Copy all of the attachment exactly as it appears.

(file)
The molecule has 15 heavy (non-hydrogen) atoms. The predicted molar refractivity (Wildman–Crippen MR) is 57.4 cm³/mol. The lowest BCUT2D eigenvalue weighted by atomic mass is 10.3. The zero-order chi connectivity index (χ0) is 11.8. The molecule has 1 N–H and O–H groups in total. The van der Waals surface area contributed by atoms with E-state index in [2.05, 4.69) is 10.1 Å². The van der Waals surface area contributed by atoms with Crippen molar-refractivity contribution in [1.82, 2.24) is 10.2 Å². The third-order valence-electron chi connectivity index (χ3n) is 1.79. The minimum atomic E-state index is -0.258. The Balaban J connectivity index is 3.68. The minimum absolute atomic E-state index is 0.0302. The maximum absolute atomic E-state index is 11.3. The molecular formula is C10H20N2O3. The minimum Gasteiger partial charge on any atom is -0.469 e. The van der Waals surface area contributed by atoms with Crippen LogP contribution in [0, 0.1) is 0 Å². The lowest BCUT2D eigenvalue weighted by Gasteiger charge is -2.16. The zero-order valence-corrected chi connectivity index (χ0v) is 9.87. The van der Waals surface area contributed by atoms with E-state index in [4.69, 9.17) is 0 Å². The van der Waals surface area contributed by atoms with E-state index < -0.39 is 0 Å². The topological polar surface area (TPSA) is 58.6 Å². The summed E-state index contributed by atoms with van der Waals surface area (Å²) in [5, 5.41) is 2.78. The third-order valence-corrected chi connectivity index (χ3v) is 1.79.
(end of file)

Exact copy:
The molecule has 15 heavy (non-hydrogen) atoms. The predicted molar refractivity (Wildman–Crippen MR) is 57.4 cm³/mol. The lowest BCUT2D eigenvalue weighted by atomic mass is 10.3. The zero-order chi connectivity index (χ0) is 11.8. The molecule has 1 N–H and O–H groups in total. The van der Waals surface area contributed by atoms with E-state index in [2.05, 4.69) is 10.1 Å². The van der Waals surface area contributed by atoms with Crippen molar-refractivity contribution in [1.82, 2.24) is 10.2 Å². The third-order valence-electron chi connectivity index (χ3n) is 1.79. The minimum atomic E-state index is -0.258. The Balaban J connectivity index is 3.68. The minimum absolute atomic E-state index is 0.0302. The maximum absolute atomic E-state index is 11.3. The molecular formula is C10H20N2O3. The minimum Gasteiger partial charge on any atom is -0.469 e. The van der Waals surface area contributed by atoms with Crippen LogP contribution in [0, 0.1) is 0 Å². The lowest BCUT2D eigenvalue weighted by Gasteiger charge is -2.16. The zero-order valence-corrected chi connectivity index (χ0v) is 9.87. The van der Waals surface area contributed by atoms with E-state index in [4.69, 9.17) is 0 Å². The van der Waals surface area contributed by atoms with E-state index < -0.39 is 0 Å². The topological polar surface area (TPSA) is 58.6 Å². The summed E-state index contributed by atoms with van der Waals surface area (Å²) in [5, 5.41) is 2.78. The third-order valence-corrected chi connectivity index (χ3v) is 1.79.